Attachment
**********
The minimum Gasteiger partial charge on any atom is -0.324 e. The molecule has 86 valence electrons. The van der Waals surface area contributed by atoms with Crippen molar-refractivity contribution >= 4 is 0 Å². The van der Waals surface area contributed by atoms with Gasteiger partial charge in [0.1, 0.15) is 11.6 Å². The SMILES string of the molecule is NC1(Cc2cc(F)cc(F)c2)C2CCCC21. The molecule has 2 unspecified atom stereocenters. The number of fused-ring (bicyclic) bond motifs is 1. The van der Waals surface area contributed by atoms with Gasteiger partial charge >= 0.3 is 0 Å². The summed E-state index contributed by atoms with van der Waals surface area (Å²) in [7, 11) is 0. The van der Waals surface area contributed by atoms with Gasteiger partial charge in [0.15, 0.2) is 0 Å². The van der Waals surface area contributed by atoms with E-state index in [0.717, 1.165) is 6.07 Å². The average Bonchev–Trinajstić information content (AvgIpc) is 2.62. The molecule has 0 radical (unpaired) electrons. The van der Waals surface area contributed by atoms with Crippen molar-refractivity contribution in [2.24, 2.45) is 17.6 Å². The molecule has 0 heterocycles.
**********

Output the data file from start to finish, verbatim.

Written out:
The minimum Gasteiger partial charge on any atom is -0.324 e. The molecule has 86 valence electrons. The van der Waals surface area contributed by atoms with Crippen molar-refractivity contribution >= 4 is 0 Å². The van der Waals surface area contributed by atoms with Gasteiger partial charge in [0.1, 0.15) is 11.6 Å². The SMILES string of the molecule is NC1(Cc2cc(F)cc(F)c2)C2CCCC21. The molecule has 2 unspecified atom stereocenters. The number of fused-ring (bicyclic) bond motifs is 1. The van der Waals surface area contributed by atoms with Gasteiger partial charge >= 0.3 is 0 Å². The summed E-state index contributed by atoms with van der Waals surface area (Å²) in [7, 11) is 0. The van der Waals surface area contributed by atoms with Gasteiger partial charge in [0.15, 0.2) is 0 Å². The van der Waals surface area contributed by atoms with E-state index in [0.717, 1.165) is 6.07 Å². The average Bonchev–Trinajstić information content (AvgIpc) is 2.62. The molecule has 0 radical (unpaired) electrons. The van der Waals surface area contributed by atoms with Crippen molar-refractivity contribution in [2.24, 2.45) is 17.6 Å². The molecule has 0 heterocycles.